Youtube was probably as tailor-made for copyright woes as it was for success. Apart from a copyright infringement law suit filed by Viacom, it is also contesting the claims made by a group of copyright owners in a separate class action law suit.
Mozilla just launched a new project, named Electrolysis, which is meant to bring multiprocess browsing to Firefox. And, according to Mozilla, this project has allowed them to improve Firefox’s performance, security and stability. Developers of the project have already put together a prototype that’s able to render a page in a separate process from the interface shell that it’s displayed in.
Apparently the idea of implementing multiprocessing into the browser didn’t gain much traction until its use by Google and Microsoft in Chrome and IE8. Chrome’s multiprocess architecture allows it to fill in security holes, and it prevents page specific glitches from crashing the entire browser – something that Mozilla hopes to do as well.
There’s no word yet if the multiprocess browsing will be ready in time for the next release of Firefox, but the work will be done separately so as not to impede the current stages of development.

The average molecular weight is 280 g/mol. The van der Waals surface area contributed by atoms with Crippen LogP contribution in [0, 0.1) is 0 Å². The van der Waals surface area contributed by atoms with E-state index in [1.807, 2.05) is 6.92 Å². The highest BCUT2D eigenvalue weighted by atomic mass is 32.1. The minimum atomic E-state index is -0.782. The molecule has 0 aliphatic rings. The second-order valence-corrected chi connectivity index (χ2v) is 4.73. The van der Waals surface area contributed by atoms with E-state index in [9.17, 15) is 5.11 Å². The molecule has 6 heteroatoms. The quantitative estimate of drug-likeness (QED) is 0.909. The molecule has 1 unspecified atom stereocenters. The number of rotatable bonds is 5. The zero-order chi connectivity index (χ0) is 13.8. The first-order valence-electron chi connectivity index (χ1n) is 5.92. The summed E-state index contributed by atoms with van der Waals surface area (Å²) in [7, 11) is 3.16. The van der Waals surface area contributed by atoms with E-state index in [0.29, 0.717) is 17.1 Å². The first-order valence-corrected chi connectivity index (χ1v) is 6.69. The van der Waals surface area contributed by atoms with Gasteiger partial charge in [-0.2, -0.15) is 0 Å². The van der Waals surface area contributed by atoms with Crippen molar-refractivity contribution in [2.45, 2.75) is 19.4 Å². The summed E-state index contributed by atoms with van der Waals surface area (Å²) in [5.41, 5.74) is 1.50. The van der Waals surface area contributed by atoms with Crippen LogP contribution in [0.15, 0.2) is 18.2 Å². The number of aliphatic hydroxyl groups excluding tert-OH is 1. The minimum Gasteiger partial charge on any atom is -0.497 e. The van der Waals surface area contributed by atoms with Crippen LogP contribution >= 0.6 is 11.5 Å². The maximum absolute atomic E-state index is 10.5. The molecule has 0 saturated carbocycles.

AMD's new ATI Graphics Scout is a visual wizard designed to help you find the "perfect" ATI GPU for your needs. Graphics Scout provides feature selections in four categories: video applications, pictures and photos, games, and office applications. Select the most important feature or features in some or all categories, and Graphics Scout (which resembles a Star Wars R2-D2 with a flat-panel upgrade) suggests a suitable match.
Earlier this week, The Inquirercomplained that Graphics Scout was pushing out some questionable suggestions. Thankfully, as an update to the original story indicates, ATI's been making some changes, and in our tests today, it made recommendations that make sense:
When we selected video editing, photo editing, DirectX 10+ gaming, and Microsoft Office applications, it suggested the top-of-the-line HD 4890.
When we changed our mind and selected big-screen TV connections with Blu-Ray support, photo viewing and editing, online gaming, and web browsing, Graphics Scout suggested the mid-line HD 4550.
The ability to move up and down the GPU line to see what upgrading or downgrading the recommended selection is handy, as is the ability to compare any other card with the recommended card. For its intended UK audience, Graphics Scout is great, as it provides links to various UK dealers. For users in other countries, it's still useful, but you'll need to use a site such as Cnet's Shopper.com to find actual products for sale. Take Graphics Scout for a spin and join us after the jump to chime in on its recommendations.